Math 1600A Lecture 11, Section 002, 2 Oct 2013

$ \newcommand{\bmat}[1]{\left[\begin{array}{#1}} \newcommand{\emat}{\end{array}\right]} \newcommand{\coll}[2]{\bmat{r} #1 \\ #2 \emat} \newcommand{\colll}[3]{\bmat{r} #1 \\ #2 \\ #3 \emat} \newcommand{\red}[1]{{\color{red}#1}} \newcommand{\lra}[1]{\mbox{$\xrightarrow{#1}$}} \newcommand{\rank}{\textrm{rank}} \newcommand{\mystack}[2]{\genfrac{}{}{0}{0}{#1}{#2}} \newcommand{\mystackthree}[3]{\mystack{\mystack{#1}{#2}}{#3}} $

Announcements:

Read Section 2.4 for next class. Work through recommended homework questions.

Midterm 1 is tomorrow 7-8:30pm. It covers until the end of Section 2.2, except for linear systems over $\Z_m$. A practice exam is available from the course home page. Last name A-Q must write in NS1, R-Z in NS7. See the missed exam section of the course web page for policies, including for illness.

Tutorials: No quiz, focused on review. Take advantage of them! No quizzes next week either.

Office hour: today, 12:30-1:30, MC103B.

Help Centers: Monday-Friday 2:30-6:30 in MC 106.

These lecture notes now available in pdf format as well, a day or two after each lecture. Be sure to let me know of technical problems.

 


Partial review of Lecture 10:

Linear combinations

Recall: A vector $\vv$ is a linear combination of vectors $\vv_1, \vv_2, \ldots, \vv_k$ if there exist scalars $c_1, c_2, \ldots, c_k$ (called coefficients) such that $$ c_1 \vv_1 + \cdots + c_k \vv_k = \vv . $$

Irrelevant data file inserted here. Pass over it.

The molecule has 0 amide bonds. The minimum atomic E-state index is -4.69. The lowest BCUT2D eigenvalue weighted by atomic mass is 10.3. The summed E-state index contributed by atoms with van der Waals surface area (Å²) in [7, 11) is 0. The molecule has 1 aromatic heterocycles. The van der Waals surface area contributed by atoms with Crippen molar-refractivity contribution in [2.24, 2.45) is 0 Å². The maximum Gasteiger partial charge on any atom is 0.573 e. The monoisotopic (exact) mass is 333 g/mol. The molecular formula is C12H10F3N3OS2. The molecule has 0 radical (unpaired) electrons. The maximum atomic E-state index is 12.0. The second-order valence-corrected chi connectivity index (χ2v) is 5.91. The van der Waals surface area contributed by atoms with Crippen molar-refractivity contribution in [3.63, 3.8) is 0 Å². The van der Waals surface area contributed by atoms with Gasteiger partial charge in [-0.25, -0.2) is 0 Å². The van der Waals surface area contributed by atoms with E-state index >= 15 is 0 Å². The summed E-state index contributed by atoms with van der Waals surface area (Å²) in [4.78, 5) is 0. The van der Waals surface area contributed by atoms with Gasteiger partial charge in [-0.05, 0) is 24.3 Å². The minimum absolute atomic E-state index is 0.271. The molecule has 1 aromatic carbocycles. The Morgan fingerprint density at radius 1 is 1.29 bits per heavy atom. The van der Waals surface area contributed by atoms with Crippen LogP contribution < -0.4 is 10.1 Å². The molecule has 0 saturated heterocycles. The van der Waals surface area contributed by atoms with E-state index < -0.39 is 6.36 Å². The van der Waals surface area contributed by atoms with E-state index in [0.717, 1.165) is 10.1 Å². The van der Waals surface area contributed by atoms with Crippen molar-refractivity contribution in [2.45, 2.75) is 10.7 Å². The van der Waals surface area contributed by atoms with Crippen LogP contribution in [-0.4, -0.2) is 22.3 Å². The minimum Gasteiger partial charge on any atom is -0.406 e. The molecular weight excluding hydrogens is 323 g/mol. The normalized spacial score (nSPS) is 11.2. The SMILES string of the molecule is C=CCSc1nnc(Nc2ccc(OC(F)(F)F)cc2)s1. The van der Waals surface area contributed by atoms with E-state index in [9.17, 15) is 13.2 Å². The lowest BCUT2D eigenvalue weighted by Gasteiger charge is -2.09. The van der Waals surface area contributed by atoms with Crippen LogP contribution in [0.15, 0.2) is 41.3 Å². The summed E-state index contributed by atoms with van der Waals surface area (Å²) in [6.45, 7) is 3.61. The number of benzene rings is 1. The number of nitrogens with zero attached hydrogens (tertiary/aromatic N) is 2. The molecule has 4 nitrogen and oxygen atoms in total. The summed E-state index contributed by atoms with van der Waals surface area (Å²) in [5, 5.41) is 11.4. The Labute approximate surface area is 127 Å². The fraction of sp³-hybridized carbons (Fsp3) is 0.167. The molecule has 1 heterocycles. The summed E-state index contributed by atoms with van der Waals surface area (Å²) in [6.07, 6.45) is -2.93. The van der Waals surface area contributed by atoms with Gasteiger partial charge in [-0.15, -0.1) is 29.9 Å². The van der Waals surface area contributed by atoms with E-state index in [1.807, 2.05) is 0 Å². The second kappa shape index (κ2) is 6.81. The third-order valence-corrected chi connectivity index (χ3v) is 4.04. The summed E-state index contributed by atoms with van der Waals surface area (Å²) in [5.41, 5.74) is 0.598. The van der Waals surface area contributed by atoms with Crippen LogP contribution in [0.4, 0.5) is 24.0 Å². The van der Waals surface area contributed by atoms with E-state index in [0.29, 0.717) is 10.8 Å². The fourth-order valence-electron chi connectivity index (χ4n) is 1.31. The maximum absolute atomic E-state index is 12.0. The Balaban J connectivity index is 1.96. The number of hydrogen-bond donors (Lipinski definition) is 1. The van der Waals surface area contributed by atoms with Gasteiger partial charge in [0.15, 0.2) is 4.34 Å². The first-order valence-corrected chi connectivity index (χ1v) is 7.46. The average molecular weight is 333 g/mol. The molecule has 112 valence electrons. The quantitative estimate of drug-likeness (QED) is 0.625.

Example: Is $\colll 4 8 6$ a linear combination of $\colll 4 5 6$ and $\colll 2 1 3$?

That is, can we find scalars $x$ and $y$ such that $$x \colll 4 5 6 + y \colll 2 1 3 = \colll 4 8 6 ?$$

Expanding this into components, this becomes a linear system $$ \begin{aligned} 4 x + 2 y &= 4 \\ 5 x + \ph y &= 8 \\ 6 x + 3 y &= 6 \end{aligned} \qquad\text{with augmented matrix}\qquad \bmat{rr|r} 4 & 2 & 4 \\ 5 & 1 & 8 \\ 6 & 3 & 6 \emat $$ and we already know how to determine whether this system is consistent: use row reduction!

Theorem 2.4: A system with augmented matrix $[A \mid \vb \,]$ is consistent if and only if $\vb$ is a linear combination of the columns of $A$.

This gives a different geometrical way to understand the solutions to a system.

 

 

Spanning Sets of Vectors

Definition: If $S = \{ \vv_1, \ldots, \vv_k \}$ is a set of vectors in $\R^n$, then the set of all linear combinations of $\vv_1, \ldots, \vv_k$ is called the span of $\vv_1, \ldots, \vv_k$ and is denoted $\span(\vv_1, \ldots, \vv_k)$ or $\span(S)$.
If $\span(S) = \R^n$, then $S$ is called a spanning set for $\R^n$.

Example: $\span(\ve_1, \ve_2, \ldots, \ve_n) = \R^n$.

Example: The span of $\vu = \colll 1 2 3$ and $\vv = \colll 4 5 6$ consists of every vector $\vx$ that can be written as $$ \vx = s \vu + t \vv $$ for some scalars $s$ and $t$. Since $\vu$ and $\vv$ are not parallel, this is the plane through the origin in $\R^3$ with direction vectors $\vu$ and $\vv$.

 


New material: Section 2.3: Spanning Sets and Linear Independence

Question: What is $\span(\coll 1 2)$? What is $\span(\coll 1 2, \coll 2 4)$?

Question: We saw that $\span(\coll 1 0, \coll 0 1) = \R^2$. What is $\span(\coll 1 0, \coll 0 1, \coll 2 4)$?

Question: What vector is always in $\span(\vv_1, \vv_2, \ldots, \vv_k)$?

 


Linear Dependence and Independence

Suppose that we have vectors $\vu$, $\vv$ and $\vw$ in $\R^n$ such that $2 \vu + 3 \vv - 2 \vw = \vec 0$. This can be solved for any of the vectors in terms of the others, e.g. $\vu = - \frac{3}{2} \vv + \vw$. We say that these vectors are linearly dependent.